4. The asterisk after the 30% indicates that the second frame should take up the rest of the browser window. This is equivalent to <frameset cols="30%, 70%">, where the second column width is explicitly written. If we wanted to have three frames across the screen, two occupying 20% each and one occupying the remaining 60%, we could use <frameset cols="20%,20%, *"> or <frameset cols="20%,20%,60%">. Column widths can also be specified using an absolute number of pixels instead of percentages of the browser window. If we wanted the window to be split into rows instead of columns, we could use the rows attribute instead. The rows attribute accepts values in percentages or number of pixels, just as the cols attribute does.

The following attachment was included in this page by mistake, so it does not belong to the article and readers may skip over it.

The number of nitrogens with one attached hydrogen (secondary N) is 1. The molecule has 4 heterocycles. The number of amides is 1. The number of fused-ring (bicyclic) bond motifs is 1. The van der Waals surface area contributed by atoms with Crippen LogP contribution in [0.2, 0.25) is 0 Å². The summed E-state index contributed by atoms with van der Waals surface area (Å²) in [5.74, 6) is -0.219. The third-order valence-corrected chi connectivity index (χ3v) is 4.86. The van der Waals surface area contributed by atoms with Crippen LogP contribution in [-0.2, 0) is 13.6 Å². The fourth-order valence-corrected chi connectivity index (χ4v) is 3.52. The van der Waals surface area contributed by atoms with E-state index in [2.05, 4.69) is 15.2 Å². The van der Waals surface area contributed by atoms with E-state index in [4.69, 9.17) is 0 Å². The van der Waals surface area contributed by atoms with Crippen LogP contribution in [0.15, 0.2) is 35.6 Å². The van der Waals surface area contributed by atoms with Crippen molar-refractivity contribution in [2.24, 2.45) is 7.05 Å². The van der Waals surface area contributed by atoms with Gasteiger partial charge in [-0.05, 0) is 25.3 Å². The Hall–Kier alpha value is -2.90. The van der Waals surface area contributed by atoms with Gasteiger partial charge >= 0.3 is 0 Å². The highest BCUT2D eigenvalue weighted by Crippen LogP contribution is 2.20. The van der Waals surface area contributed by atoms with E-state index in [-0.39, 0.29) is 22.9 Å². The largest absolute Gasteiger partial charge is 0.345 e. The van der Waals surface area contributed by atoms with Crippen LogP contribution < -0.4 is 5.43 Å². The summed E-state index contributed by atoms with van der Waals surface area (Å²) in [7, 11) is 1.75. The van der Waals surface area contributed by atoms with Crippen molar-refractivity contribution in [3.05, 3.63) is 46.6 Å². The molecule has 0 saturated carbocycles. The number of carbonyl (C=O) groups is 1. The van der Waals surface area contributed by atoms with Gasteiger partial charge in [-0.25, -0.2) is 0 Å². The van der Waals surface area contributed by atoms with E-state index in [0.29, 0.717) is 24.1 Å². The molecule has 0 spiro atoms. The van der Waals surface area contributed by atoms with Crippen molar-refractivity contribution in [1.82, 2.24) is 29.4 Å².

5. After specifying the layout of the frames with the <frameset> tag, we must define the two frames themselves using the <frame /> tag. There are two very important attributes of the <frame /> tag. The src attribute specifies the XHTML page that should be displayed in the frame and is required. The name attribute lets us identify the frame as the "target" for a link. In this example, when the user clicks on a course in the left frame, we want the XHTML file containing that course description to appear in the right frame. So, in the link for each course in the left frame, we will specify that the target (where we want the linked file to appear) is the right frame.

    There are four attributes which define the appearance of the frame. The marginheight and marginwidth take pixel values that define the side, top and bottom margins of the frame. The scrolling attribute controls whether or not the frame should always ("yes") or never ("no") use scrollbars. If the scrolling attribute is "auto", the browser window will add scrollbars, if needed. The noresize attribute tells the browser whether the frame can be re-sized (or scaled) if the frame does not fit the indicated dimensions.